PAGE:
An anonymous reader writes "Zen Magnets, a maker of neodymium magnet toys, has been under assault by the much larger and better distributed Buckyballs, maker of a nearly identical toy. After Zen Magnets listed a couple of eBay auctions with a set of Buckyballs and a set of their own, asking customers to decide which was of higher quality, Buckyballs replied with a legal threat. Zen Magnets countered with an open video response, in which they presented the voicemail from Buckyballs and demonstrated their claims of quality through repeatable, factual tests, providing quantitative data to back up their assertions. Soon after, Buckyballs CEO Jake Bronstein got the video taken down from YouTube via a DMCA takedown, despite the fact that the only elements not made by Zen Magnets are the voicemail he left and some images of himself, which are low-resolution and publicly available online. Zen Magnets has decided to file a counter-takedown notice — not effective yet apparently, since the video is still marked as taken down." Slashdot's sister company ThinkGeek sells Buckyballs. No, we don't get kickbacks, but we totally should.
Update: 09/23 13:23 GMT by KD : Reader Coopjust (872796) points out one place where the disputed video has been mirrored.

Comment Re:Fuck the doomed (Score 1) 591

"You can't expect everyone to have working technical knowledge in cryptographic systems and anonymity."

At this stage of the game, why would they have to have that knowledge? PGP was almost point-and-click easy ten years ago. With all the captchas and logins and general interface fluffery folks have to deal with these days online, how much more troublesome would it be to incorporate a key generator into the process of creating a new account somewhere?

Comment Re:Worst environmental accident EVER (Score 1) 593

Localized problem? Maybe now, long after the fact, but at the time...

"Four hundred times more radioactive material was released than had been by the atomic bombing of Hiroshima. The fallout was detected over all of Europe except for the Iberian Peninsula"


And as for the worst disaster ever...

"The suck-and-salvage technique was developed in desperation across the Arabian Gulf following a spill of mammoth proportions -- 700 million gallons -- that has until now gone unreported, as Saudi Arabia is a closed society, and its oil company, Saudi Aramco, remains owned by the House of Saud. But in 1993 and into '94, with four leaking tankers and two gushing wells, the royal family had an environmental disaster nearly sixty-five times the size of Exxon Valdez on its hands..."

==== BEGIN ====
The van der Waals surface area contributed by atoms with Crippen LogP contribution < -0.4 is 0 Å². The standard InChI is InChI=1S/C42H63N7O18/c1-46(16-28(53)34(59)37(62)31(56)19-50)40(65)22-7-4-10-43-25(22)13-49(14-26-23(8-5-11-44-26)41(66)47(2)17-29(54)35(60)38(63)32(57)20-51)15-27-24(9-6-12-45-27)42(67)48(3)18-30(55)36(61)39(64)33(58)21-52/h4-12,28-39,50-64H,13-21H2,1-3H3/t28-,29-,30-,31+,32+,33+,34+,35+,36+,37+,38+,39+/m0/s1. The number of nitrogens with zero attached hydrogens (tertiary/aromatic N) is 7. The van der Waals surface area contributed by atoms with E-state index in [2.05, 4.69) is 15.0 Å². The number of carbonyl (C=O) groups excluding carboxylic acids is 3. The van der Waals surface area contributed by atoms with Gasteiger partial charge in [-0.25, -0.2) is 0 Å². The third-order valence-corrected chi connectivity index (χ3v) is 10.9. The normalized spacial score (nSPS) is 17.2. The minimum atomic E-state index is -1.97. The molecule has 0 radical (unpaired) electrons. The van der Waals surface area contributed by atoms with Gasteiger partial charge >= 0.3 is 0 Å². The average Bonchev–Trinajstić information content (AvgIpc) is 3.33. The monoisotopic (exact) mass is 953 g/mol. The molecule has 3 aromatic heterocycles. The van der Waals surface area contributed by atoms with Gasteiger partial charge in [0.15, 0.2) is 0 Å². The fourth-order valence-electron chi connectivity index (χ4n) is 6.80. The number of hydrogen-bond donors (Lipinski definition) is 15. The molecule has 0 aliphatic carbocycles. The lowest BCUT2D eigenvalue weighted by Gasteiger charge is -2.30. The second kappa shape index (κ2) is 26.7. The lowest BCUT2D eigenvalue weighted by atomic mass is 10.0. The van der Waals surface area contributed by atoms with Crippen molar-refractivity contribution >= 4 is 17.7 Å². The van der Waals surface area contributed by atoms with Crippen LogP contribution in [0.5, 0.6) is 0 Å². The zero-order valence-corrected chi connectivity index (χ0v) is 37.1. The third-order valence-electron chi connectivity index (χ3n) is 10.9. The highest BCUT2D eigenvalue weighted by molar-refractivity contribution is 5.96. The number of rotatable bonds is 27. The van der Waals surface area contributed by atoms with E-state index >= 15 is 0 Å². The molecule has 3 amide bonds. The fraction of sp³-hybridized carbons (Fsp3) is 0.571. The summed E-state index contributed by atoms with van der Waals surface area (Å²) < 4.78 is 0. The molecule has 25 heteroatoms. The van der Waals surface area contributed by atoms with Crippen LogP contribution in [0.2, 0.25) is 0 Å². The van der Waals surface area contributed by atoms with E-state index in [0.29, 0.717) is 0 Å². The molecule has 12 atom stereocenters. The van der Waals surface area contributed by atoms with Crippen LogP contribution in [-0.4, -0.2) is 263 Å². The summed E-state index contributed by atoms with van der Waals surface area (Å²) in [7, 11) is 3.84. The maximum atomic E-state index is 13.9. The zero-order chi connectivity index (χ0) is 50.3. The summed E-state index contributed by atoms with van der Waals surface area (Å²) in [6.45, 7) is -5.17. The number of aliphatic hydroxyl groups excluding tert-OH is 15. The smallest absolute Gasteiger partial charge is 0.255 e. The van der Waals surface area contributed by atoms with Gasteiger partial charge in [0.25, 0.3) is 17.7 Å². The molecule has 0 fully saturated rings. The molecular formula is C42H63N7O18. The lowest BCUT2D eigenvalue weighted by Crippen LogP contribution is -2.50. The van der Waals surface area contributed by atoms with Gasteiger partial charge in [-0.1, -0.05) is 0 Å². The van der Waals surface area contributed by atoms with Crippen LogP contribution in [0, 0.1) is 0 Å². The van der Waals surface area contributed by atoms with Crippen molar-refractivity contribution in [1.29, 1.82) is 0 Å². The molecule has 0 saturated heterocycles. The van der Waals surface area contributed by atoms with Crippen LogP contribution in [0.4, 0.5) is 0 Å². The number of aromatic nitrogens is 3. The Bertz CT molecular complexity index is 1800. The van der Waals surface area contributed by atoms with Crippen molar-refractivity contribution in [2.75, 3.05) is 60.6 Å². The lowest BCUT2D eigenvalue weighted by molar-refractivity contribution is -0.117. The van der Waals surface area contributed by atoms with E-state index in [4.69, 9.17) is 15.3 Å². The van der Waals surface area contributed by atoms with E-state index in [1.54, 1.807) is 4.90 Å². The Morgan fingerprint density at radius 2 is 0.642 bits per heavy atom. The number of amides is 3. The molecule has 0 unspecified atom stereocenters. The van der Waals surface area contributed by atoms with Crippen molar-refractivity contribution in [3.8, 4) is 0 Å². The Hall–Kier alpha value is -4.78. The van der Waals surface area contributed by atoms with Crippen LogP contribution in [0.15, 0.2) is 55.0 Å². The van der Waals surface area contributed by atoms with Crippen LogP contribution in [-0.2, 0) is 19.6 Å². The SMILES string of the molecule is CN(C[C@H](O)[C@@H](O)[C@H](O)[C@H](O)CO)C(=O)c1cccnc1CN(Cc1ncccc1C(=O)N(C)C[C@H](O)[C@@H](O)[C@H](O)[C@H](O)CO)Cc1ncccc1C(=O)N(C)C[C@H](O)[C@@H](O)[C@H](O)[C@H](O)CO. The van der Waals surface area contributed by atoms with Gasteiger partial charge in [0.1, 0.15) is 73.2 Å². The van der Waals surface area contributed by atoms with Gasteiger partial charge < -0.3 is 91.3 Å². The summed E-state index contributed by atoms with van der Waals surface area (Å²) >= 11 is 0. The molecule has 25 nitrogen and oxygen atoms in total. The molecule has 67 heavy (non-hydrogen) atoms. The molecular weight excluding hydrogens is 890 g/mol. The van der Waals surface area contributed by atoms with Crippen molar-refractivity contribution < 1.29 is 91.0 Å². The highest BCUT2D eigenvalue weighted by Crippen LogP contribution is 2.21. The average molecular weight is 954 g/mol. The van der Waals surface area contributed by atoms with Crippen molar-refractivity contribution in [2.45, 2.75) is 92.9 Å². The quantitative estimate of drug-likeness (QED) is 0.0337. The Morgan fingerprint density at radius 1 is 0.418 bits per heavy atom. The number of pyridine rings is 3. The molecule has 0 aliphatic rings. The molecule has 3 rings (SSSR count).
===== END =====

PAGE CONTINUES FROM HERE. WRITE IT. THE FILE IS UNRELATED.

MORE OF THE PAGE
Which doesn't mean this isn't the worst disaster the Western Hemisphere has seen, which is very likely will be by the time it's done.

Comment "other" readers (Score 1) 503

Earlier this year, i was using an old greyscale Palm PIlot I borrowed from work as a reader. I got through several Cory Doctorow books on it, as well as several other books. I think I broke the down button on the thing, in fact.

Now, I have an iPod Touch, with four different book and pdf readers on it... and I haven't really read anything on it yet. Too busy with the videos and the email and the games and stuff. The Palm was really useless to me for anything except book reading. There's something to be aid for specialized devices, after all.

Comment Re:And what could be more pointless than Twitter? (Score 1) 88

The people you DON'T follow make it interesting, too. Thanks to my mindless personal ramblings on Twitter that other people found, I have learned about, among other things:

o Where to buy a good digeridoo
o Modern-day old-school radio plays being performed in Britain
o The benefits of acupuncture over chiropracters

I have also won a $25 Amazon gift card thanks to Twitter, and gotten a free cell phone upgrade (from my provider's support contact) as well!

I used to have the same complaints about Facebook that others have about Twitter. Just like any other service on the Internet, Twitter is what you make of it.